18 Feb 2022  •  Practice Management  •  5min read By  • Zoe Close

Confidence and how you and your team can develop it

Head of Sales, Zoe Close, caught up with Executive Coach Rebecca Mander, to talk about confidence, where it comes from, how we build it and why it is never too late to develop it…

ZC: Hi Rebecca, we are talking about the topic of confidence. To start things off, can you explain to me where confidence comes from?

RM: Hi Zoe, well, a lot of people believe that you are born with confidence and you either have it or you don’t have it – however, this is not true, confidence is something that we develop over a period of time.

For example, imagine a sports person. They can be told how great they are all the time – however, the way that they really develop their confidence is by continuing to practice their chosen sport. The more they practice and master something, the more they’ll receive positive feedback and the more their confidence will grow.

So, as an individual, to develop confidence you need to practice what you do in your field. Then, you also need to work on self-awareness and that comes from receiving a balanced level of feedback.

If you’re constantly told you’re not good enough then your confidence will obviously be knocked, however, if you are told throughout your life that you’re amazing then you will develop an invalid level of confidence. So, it is important as an individual that you are given a balanced level of feedback, both positive and constructive.

Because, when you receive that balance, it will make you more self-aware and comfortable with what you are good at and that in turn with help you to become more confident.

ZC: What’s the difference between self-awareness and self-belief?

RM: So, imagine someone is on the X Factor and they say, ‘I’m absolutely amazing, I’ve been singing my whole life, I am going to show everyone what I can do’. However, because you’ve seen people like this on the programme before, you know that it’s highly likely they aren’t actually going to be very good. What they are showing there is self-belief and that is where you believe in yourself, but you might not have the skillset to really back it up.

Self-awareness is where you are very aware of your capabilities and what you can do – you know your strengths and what you are good at, however, you also know what areas you need to improve on.

ZC: If someone hasn’t developed confidence by the time they are, for example, in their mid 30s, is it too late?

RM: No, not at all, it is never too late to develop confidence, you can always continue to work at it. A good comparison to make is between confidence and getting physically fit and building your muscles. If you want to get fitter and develop bigger muscles, you will need to exercise and go to the gym in order to do that.

With confidence the process is almost exactly the same and as I’ve already mentioned, it comes from practicing what you do and making sure you receive a balanced level of feedback.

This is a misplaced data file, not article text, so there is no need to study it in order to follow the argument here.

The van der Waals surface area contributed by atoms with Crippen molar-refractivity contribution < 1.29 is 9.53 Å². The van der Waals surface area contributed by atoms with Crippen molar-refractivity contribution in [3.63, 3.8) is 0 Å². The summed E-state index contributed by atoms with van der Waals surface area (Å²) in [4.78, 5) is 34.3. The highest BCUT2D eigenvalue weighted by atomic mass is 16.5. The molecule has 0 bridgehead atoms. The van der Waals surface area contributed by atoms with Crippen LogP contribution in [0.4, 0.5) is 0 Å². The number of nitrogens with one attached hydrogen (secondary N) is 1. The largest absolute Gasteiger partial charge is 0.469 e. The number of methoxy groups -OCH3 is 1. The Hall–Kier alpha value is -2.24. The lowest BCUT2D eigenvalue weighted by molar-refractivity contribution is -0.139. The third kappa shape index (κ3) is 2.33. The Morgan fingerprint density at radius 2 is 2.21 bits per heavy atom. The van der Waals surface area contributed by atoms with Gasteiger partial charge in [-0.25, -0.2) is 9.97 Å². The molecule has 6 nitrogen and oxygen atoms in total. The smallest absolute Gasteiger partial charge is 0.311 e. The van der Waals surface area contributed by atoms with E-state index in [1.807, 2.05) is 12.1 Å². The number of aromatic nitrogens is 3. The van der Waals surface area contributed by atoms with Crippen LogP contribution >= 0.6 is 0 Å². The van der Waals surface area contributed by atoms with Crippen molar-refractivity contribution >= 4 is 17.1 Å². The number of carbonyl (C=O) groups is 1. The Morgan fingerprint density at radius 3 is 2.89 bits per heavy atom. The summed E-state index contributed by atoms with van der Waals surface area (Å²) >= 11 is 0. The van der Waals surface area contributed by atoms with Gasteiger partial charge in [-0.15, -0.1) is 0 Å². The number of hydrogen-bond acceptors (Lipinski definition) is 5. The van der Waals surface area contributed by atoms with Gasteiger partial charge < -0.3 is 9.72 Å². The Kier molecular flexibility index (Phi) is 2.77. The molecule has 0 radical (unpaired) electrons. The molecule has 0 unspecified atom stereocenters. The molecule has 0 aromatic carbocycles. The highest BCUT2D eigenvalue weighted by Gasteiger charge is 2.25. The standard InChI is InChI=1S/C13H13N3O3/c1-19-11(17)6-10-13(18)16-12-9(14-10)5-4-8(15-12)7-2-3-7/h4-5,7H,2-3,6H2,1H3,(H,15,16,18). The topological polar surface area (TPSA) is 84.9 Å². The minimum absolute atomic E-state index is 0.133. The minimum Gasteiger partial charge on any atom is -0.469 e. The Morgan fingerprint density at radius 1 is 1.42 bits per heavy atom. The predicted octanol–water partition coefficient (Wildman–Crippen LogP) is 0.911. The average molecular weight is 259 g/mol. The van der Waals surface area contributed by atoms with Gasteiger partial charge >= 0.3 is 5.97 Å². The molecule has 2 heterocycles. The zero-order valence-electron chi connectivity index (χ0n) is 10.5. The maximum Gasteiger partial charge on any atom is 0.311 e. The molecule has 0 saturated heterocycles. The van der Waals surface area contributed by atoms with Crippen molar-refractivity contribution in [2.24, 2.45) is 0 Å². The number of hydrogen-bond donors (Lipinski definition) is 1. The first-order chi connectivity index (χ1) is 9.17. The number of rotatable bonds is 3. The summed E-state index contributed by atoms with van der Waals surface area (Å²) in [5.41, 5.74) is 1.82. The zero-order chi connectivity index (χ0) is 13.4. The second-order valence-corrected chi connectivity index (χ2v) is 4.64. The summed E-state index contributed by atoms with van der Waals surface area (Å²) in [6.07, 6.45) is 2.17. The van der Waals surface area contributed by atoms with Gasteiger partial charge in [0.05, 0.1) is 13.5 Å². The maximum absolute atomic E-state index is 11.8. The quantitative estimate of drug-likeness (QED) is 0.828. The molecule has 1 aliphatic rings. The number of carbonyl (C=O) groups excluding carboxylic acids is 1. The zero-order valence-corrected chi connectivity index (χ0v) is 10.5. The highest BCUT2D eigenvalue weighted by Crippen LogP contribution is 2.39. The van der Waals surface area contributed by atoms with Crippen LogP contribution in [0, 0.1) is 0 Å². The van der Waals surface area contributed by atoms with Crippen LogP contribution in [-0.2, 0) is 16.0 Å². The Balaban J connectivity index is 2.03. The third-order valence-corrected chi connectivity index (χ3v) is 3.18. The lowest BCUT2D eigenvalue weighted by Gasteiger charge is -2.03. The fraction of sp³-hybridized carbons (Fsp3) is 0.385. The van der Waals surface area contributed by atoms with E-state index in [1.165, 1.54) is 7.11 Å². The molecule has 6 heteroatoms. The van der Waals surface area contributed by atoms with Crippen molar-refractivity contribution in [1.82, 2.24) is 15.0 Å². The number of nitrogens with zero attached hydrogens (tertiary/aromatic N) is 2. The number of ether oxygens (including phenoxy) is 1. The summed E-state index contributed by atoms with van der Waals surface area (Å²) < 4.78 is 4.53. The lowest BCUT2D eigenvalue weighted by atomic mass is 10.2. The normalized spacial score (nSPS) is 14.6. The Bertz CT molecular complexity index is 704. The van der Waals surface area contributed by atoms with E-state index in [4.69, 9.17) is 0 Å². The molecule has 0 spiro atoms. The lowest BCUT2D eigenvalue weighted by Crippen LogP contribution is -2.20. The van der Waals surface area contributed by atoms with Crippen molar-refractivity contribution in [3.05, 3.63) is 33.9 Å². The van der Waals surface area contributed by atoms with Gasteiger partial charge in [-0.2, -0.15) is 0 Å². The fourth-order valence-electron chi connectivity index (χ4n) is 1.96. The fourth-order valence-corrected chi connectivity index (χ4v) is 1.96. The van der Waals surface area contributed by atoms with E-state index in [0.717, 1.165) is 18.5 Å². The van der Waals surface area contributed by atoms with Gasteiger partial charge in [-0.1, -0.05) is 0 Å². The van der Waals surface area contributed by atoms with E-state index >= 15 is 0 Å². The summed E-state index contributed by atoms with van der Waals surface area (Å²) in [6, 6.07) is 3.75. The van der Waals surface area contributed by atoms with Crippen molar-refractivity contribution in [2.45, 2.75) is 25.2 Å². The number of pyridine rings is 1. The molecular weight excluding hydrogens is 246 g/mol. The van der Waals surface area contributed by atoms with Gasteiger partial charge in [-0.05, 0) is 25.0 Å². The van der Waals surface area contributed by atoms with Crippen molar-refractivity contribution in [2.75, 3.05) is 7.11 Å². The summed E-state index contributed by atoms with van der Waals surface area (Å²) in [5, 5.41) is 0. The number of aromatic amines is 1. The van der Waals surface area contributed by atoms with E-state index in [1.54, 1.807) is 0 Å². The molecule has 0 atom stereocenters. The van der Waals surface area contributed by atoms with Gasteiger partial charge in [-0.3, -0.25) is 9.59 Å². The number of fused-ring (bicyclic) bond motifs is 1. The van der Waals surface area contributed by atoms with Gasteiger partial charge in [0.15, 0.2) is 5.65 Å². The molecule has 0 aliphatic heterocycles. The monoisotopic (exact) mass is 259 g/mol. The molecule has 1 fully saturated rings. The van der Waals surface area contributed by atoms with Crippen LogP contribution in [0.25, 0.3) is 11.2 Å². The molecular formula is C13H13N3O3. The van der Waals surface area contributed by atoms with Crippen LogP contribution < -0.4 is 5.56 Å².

ZC: Certain people might be worried about asking for that feedback? How can they get over that apprehension?

It is a normal feeling to have – people who are low on confidence might not want to ask for feedback through fear of receiving a negative response. One thing you can do is review your own performance in say a meeting or at an event using something I like to call the three Rs. So first of all, review what has happened. For example, if you had a meeting think about how it went and whether you were able to contribute or not? Maybe score yourself out of 10.

Then the second R is for repeat. In this section, look at what you did well to score as you did and list what you would  repeat in the future. Then the third R is for refine which involves looking at what you could have done to improve the score, so consider what you might change or do differently next time.

By doing this, you are feeding back on your own work which gives you a clear view of what you are doing well. By looking back at what you are doing well and where you can improve, you are building self-awareness and after a period of time you will start to feel confident enough to then ask others to critique your performance.

ZC: What other techniques would you use with your clients to help them build confidence?

RM: When we lack confidence we selectively attend to all the reasons why we shouldn’t have it. Looking for evidence that we are valuable and valued helps us balance out the negative self-talk that ruins confidence. One way of doing this is keeping a daily log where we note down our achievements, positive moments, or words from others about us and activities that make us feel good. For a free download of the Positive Attitude Log, go to: https://www.guruyoucoach.com/your-pal-for-life/

What I would say is that because you might not be used to doing these activities it might be difficult to get to grips with at the start, but as you continue to do it you will find more and more positive things in your day that you will have previously ignored – and the more you identify them the more it will help you to build your confidence.


ZC: Thanks for your time Rebecca

About Rebecca

Rebecca is an executive coach and founder of GuruYou Coaching

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